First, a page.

The mean age of the group was 67. The men had a wide range of fitness levels, from frailty to golfers who were fit and active. A control group that did no exercise was also established.
Researchers measured cardiopulmonary function (through a gold-standard test called Vo2-peak) and muscular strength, and found that all exercisers improved while the control group declined in performance. The most significant information, Mustian said, was that everyone who exercised regularly achieved some added benefit even the fittest participants.
A larger study is planned to explore whether the physiological effects of exercise are responsible for improvements, or if a psychological component is also present, such as the personal attention one often gains from an exercise program, or the camaraderie of being with friends at a gym.
Sprod investigated the appropriate amount, type, and intensity of exercise in cancer survivors older than 65, who are also experiencing the natural functional declines associated with aging. The double hit, she said, is an understudied issue.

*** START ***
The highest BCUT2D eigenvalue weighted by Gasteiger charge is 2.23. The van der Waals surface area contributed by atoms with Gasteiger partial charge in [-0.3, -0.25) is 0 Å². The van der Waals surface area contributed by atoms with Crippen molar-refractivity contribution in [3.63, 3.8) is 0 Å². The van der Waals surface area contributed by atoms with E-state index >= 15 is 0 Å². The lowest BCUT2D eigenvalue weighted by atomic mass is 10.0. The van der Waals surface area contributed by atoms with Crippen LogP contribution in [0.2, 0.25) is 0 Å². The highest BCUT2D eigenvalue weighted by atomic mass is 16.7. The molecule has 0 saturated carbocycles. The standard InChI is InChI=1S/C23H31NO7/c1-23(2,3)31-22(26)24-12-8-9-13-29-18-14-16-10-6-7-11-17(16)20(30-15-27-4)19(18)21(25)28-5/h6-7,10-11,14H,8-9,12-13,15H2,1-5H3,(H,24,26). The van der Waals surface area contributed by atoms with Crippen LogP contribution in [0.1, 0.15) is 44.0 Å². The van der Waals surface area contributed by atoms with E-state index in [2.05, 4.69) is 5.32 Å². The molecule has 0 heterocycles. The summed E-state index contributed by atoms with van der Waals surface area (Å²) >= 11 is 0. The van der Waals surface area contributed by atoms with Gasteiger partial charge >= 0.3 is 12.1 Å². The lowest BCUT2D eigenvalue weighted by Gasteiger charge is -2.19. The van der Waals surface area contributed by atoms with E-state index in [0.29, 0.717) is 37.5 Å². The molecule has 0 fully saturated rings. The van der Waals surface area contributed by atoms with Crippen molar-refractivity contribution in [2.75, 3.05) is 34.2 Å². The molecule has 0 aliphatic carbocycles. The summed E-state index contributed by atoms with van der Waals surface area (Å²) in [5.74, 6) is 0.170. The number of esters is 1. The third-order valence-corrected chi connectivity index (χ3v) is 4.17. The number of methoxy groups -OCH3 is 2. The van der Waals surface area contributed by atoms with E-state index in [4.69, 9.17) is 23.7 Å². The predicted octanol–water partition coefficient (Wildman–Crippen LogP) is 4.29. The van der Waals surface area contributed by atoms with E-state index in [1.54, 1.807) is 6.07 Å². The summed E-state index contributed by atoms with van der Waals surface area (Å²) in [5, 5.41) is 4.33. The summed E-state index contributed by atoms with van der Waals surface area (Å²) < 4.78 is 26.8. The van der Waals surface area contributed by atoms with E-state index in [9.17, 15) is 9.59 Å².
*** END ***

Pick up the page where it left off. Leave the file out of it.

After analyzing a national sample of 14,887 people, Sprod established that older cancer survivors engage in less physical activity even routine activity such as stooping, lifting, and walking than people without a history of cancer. This may lead to less independence, a higher risk of the cancer coming back, and reduced survival.
The study raises new questions, such as whether the treatment contributes to less activity, or whether patients and physicians are worried about the safety of becoming physically active during and after cancer treatment, or a combination of the two factors, Sprod said.
In another exercise-related study, Luke J. Peppone, Ph.D., a research a
|Contact: Leslie Orr|
University of Rochester Medical Center